In short, the answer is no. To flesh that out a little bit, just because our collective attention spans are shortening at an alarming rate (which they are), doesn’t mean that preaching is any less needed or effective, because it’s not a man-made design for God’s people. The public proclamation of the Word amongst the corporate gathering of His people has been, and always will be, God’s means of teaching, reminding, maturing, and edifying his people.
Just as food and water will always be needed for physical life and nourishment, so the Word and the proclamation of the Word will be needed for spiritual life and nourishment. The Bible itself both models and commands this. For the sake of brevity here, I’ll just share two passages. First, an Old Testament example, then a New Testament command:
And all the people gathered as one man into the square before the Water Gate. And they told Ezra the scribe to bring the Book of the Law of Moses that the Lord had commanded Israel. So Ezra the priest brought the Law before the assembly, both men and women and all who could understand what they heard, on the first day of the seventh month. And he read from it facing the square…in the presence of the men and the women and those who could understand. And Ezra the scribe stood on a wooden platform that they had made for the purpose…And Ezra opened the book in the sight of all the people, for he was above all the people, and as he opened it all the people stood. And Ezra blessed the Lord, the great God, and all the people answered, “Amen, Amen” lifting up their hands. And they bowed their heads and worshiped the Lord with their faces to the ground…They read from the book, from the Law of God, clearly, and they gave the sense, so that the people understood the reading.”
1 Timothy 4:1-2
I charge you in the presence of God and of Christ Jesus, who is to judge the living and the dead, and by his appearing and his kingdom: preach the word; be ready in season and out of season; reprove, rebuke, and exhort, with complete patience and teaching.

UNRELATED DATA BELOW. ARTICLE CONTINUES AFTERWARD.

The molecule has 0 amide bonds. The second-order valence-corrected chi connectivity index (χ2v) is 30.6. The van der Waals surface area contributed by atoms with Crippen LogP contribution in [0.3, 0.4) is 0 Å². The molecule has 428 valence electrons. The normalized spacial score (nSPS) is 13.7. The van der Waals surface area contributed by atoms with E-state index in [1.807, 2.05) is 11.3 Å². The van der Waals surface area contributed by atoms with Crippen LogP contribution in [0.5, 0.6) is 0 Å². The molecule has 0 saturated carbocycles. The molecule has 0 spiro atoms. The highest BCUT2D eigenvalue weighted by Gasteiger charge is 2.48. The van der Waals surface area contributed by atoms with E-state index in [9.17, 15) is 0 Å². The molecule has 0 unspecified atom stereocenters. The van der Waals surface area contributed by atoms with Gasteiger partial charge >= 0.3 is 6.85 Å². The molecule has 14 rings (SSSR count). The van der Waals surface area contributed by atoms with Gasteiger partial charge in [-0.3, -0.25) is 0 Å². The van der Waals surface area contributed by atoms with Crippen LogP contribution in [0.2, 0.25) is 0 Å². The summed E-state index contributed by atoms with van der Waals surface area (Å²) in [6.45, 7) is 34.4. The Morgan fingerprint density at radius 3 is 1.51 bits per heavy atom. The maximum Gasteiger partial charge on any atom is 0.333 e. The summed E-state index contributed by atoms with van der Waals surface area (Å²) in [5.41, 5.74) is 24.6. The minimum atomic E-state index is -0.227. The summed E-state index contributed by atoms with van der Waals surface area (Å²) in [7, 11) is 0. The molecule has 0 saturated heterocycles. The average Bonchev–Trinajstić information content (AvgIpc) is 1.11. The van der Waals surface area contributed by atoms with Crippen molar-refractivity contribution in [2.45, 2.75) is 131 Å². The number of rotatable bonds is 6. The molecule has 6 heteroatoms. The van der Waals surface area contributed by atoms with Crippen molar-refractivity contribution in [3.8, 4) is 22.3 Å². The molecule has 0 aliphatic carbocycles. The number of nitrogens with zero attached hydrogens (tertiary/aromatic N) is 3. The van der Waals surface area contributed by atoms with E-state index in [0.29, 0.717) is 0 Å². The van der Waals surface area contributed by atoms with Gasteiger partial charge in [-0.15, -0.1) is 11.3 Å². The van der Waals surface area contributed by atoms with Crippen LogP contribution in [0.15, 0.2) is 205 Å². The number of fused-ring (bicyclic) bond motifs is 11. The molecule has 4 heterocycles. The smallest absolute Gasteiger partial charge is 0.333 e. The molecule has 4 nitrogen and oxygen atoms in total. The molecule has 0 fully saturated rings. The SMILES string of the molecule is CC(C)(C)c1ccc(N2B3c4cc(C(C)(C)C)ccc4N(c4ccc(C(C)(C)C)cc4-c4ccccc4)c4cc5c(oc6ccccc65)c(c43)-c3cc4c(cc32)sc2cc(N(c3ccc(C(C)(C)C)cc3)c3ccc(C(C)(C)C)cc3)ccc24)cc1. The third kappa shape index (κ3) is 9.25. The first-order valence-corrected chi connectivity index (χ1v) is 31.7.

The Purpose of Preaching
Preaching does not merely convey knowledge, it stirs worship in the hearts of God’s people. It affirms, it convicts, it unpacks, it reveals, it magnifies the character and nature of God in such a way that nourishes and sustains his people, giving them what they need to persevere until that Day.
The preaching of the Word is far from the only thing the church does, just like the rudder is far from the only thing that makes a boat operate, but like the rudder, it is responsible for the direction that a church embarks upon. This is because the secret sauce of healthy preaching is simply, as John Piper puts it, “seeing and savoring Jesus Christ”. This is what is needed for ongoing spiritual nourishment, this is why preachers ought to never see their sermons as giving a message invented as opposed to declaring a message received.
Preaching the Word has been the central aspect of corporate worship for thousands of years, and I highly doubt that the age of Twitter and Snapchat will spark its demise.
If Christ has yet to come back 2,000 years from now, I have not the slightest idea of what “church” will look like, but I do know that as long as God’s people are gathering, someone will be standing up, opening the Bible, and proclaiming it to all who have ears to hear.
I can’t say the same for Twitter.